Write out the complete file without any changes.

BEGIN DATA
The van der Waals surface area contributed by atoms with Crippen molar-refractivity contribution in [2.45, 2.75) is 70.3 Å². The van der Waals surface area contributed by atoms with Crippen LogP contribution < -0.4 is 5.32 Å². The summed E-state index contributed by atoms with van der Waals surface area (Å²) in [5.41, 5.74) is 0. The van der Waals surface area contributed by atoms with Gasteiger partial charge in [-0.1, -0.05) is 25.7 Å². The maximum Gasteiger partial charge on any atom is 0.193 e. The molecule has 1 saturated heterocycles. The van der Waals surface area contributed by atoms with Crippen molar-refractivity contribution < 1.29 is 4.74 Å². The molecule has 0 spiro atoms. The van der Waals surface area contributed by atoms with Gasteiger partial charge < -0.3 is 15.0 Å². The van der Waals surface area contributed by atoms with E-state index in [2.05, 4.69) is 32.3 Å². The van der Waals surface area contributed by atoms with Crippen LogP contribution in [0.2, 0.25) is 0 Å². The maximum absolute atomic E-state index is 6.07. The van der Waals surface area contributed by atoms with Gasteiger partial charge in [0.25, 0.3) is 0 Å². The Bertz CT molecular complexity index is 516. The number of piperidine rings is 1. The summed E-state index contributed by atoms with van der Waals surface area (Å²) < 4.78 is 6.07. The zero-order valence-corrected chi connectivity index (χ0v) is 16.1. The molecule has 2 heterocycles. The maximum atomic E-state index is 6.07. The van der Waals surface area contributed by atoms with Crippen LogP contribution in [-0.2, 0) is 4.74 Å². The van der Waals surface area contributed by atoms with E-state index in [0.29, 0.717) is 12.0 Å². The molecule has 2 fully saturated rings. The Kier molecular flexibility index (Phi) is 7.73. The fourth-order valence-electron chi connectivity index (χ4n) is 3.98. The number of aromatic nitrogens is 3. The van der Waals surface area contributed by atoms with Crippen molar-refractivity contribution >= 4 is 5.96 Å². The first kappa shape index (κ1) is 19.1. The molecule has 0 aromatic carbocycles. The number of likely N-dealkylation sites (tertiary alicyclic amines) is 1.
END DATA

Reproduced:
The van der Waals surface area contributed by atoms with Crippen molar-refractivity contribution in [2.45, 2.75) is 70.3 Å². The van der Waals surface area contributed by atoms with Crippen LogP contribution < -0.4 is 5.32 Å². The summed E-state index contributed by atoms with van der Waals surface area (Å²) in [5.41, 5.74) is 0. The van der Waals surface area contributed by atoms with Gasteiger partial charge in [-0.1, -0.05) is 25.7 Å². The maximum Gasteiger partial charge on any atom is 0.193 e. The molecule has 1 saturated heterocycles. The van der Waals surface area contributed by atoms with Crippen molar-refractivity contribution < 1.29 is 4.74 Å². The molecule has 0 spiro atoms. The van der Waals surface area contributed by atoms with Gasteiger partial charge < -0.3 is 15.0 Å². The van der Waals surface area contributed by atoms with E-state index in [2.05, 4.69) is 32.3 Å². The van der Waals surface area contributed by atoms with Crippen LogP contribution in [0.2, 0.25) is 0 Å². The maximum absolute atomic E-state index is 6.07. The van der Waals surface area contributed by atoms with Gasteiger partial charge in [0.25, 0.3) is 0 Å². The Bertz CT molecular complexity index is 516. The number of piperidine rings is 1. The summed E-state index contributed by atoms with van der Waals surface area (Å²) < 4.78 is 6.07. The zero-order valence-corrected chi connectivity index (χ0v) is 16.1. The molecule has 2 heterocycles. The maximum atomic E-state index is 6.07. The van der Waals surface area contributed by atoms with Crippen LogP contribution in [-0.2, 0) is 4.74 Å². The van der Waals surface area contributed by atoms with E-state index in [0.29, 0.717) is 12.0 Å². The molecule has 2 fully saturated rings. The Kier molecular flexibility index (Phi) is 7.73. The fourth-order valence-electron chi connectivity index (χ4n) is 3.98. The number of aromatic nitrogens is 3. The van der Waals surface area contributed by atoms with Crippen molar-refractivity contribution >= 4 is 5.96 Å². The first kappa shape index (κ1) is 19.1. The molecule has 0 aromatic carbocycles. The number of likely N-dealkylation sites (tertiary alicyclic amines) is 1.